The Theatre of Boris Yukhananov
Vadim Rutkovsky | Vestnik Evropy | 13 June 2020Original

Boris Yukhananov is one of the most significant theatre directors of our time. Major European directors stage their work at Yukhananov's Stanislavsky Electrotheatre. The premiere of one of Yukhananov's own early works, The Observer, took place in 1988 in West Berlin at the Berliner Festspiele. Another of his important works, The Minor, based on a play by Denis Fonvizin and a performance of it mounted in 1911, was performed in 1999 at the Russian Drama Theatre of Vilnius. In recent years, however, Yukhananov has mounted just one international project – the political opera Octavia. Trepanation, staged jointly with the Holland Festival in 2017 on the large stage of the Muziekgebouw in Amsterdam. Of what consists Yukhananov's uniqueness and greatness, and why is it so hard to export his art?

One must live in Moscow in order truly to understand Yukhananov’s theatre. Or one must come here – though not for just a few days, greedily hoping to consume the maximum number of important productions in the shortest possible time. It is insufficient to view those rare works by Yukhananov that are not susceptible to metamorphoses (such as Octavia or the unprecedented opera cycle Drillalians, based on the eponymous novel, with music written by modern composers who pass the baton of work to each other segment by segment). Yukhananov declares his work the art of new-processualism. This concept implies the potential of endless development, i.e., a work that is not fully completed and fixed at the time of the official premiere.The point is not that many of Yukhananov’s performances last for hours on end and are performed for several days – like the The Blue Bird, which runs for three evenings, or Orphic Games, which enthralls audiences for almost a week. And it’s not that, no matter how careful the structure, an actor’s improvisation is always allowed in it – which is why, therefore, there cannot be two identical performances of Pinocchio (the name of Yukhananov's grandiose diptych released in the fall of 2019). The point is the director’s interaction with time and life: in any other theatre, whether archaic, conservative, or radically innovative, the bet is always on the final result, while Yukhananov cancels the very concept of ending. The result is a process, a magical movement, the existence of a performance in an eternal space that takes on both the lives of the creators and the lives of the audience. What is done and manifested is as important as what is not yet embodied; a form fixed forever is impossible.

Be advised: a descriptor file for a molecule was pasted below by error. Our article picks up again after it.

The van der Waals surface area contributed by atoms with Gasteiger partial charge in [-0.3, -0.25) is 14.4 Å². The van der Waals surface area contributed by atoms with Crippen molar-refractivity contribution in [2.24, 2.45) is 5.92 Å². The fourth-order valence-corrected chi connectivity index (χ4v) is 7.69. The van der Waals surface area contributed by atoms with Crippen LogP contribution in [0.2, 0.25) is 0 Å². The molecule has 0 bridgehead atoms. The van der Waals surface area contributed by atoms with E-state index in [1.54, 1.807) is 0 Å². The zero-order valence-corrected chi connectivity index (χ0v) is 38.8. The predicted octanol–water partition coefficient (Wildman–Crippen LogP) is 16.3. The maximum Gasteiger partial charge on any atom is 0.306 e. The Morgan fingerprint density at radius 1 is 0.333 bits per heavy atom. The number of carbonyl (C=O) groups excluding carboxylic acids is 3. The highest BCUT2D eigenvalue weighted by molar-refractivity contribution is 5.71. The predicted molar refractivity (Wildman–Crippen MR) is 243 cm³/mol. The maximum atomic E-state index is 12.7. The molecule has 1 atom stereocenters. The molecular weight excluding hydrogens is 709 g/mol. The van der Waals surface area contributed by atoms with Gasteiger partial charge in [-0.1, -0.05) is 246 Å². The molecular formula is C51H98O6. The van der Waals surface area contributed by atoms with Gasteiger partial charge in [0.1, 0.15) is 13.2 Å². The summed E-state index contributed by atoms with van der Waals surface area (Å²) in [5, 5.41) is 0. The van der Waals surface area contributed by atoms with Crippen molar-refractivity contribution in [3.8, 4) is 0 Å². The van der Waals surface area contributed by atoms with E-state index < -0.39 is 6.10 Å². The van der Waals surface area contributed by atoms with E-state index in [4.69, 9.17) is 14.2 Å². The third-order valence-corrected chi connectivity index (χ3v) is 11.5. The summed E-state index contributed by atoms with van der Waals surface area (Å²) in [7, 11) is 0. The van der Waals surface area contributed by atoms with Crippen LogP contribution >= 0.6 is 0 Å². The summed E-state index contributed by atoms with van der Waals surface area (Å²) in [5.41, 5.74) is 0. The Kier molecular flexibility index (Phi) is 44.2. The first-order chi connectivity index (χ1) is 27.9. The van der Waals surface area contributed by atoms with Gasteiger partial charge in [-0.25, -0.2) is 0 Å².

Yukhananov can practically turn anything into art, even the years that for most people would have crossed out much of their lives. In the late 1970s, after graduating from the Voronezh Institute of Arts (where he received a diploma as a theatre and film actor), he joined the army. It was a senseless traumatic experience, but Yukhananov turned his hated service into excellent prose – a funny, impetuous, melancholy and furious novel titled The Instantaneous Notes of a Sentimental Soldier. After the army, Yukhananov wanted to leave the country for “somewhere in America,” but instead of emigrating he entered a unique course at GITIS in 1982 – to study with Anatoly Vasilyev and Anatoly Efros. His years of studying and his relationships with his masters are the topic of another big novel; many chapters from this stage of Yukhananov’s life are described in the book, From Theatre Theatre to The Garden. The title of the collection, published as part of the Theatre and its Diary project initiated by Yukhananov, not only draws the trajectory of his early years in the profession, but also describes two of Yukhananov’s key creations, essentially two living organisms – Theatre Theatre, possibly the first independent theatre collective in the USSR, founded in 1986 with the premiere of The Misanthrope, which was performed not on a stage, but in a courtyard on the Arbat; and the Garden project, inspired by Chekhov's The Cherry Orchard, a strange, fragile utopian world, into which Yukhananov retired in the 1990s. The Garden existed in eight regenerations, the sites of which included a cottage in the village of Kratovo, an art gallery built by Anatoly Vasilyev's School of Dramatic Art, and the newborn experimental Meyerhold Center. The final, eighth regeneration of The Garden was performed there in 2001 as part of the Theatre Olympiad. One might regard this as a recognition of the avant-garde director by the theatre establishment. But Yukhananov has always, both in the years of his almost guerrilla theatrical events, and today, as he heads a highly respectable institution, remained outside of all groups and communities. He is special and he stands apart, not subject to the influences of others. He maintains his distance and his independence, including from politics and the powers-that-be. One fact of his biography speaks volumes: During the coup of 1991 Boris took up position behind his own “barricades” – in a basement rehearsal room. The video, shot in those August days, became the basis of the film Genre by his student Klim Kozinsky. It was screened at the DocLisboa festival in 2017.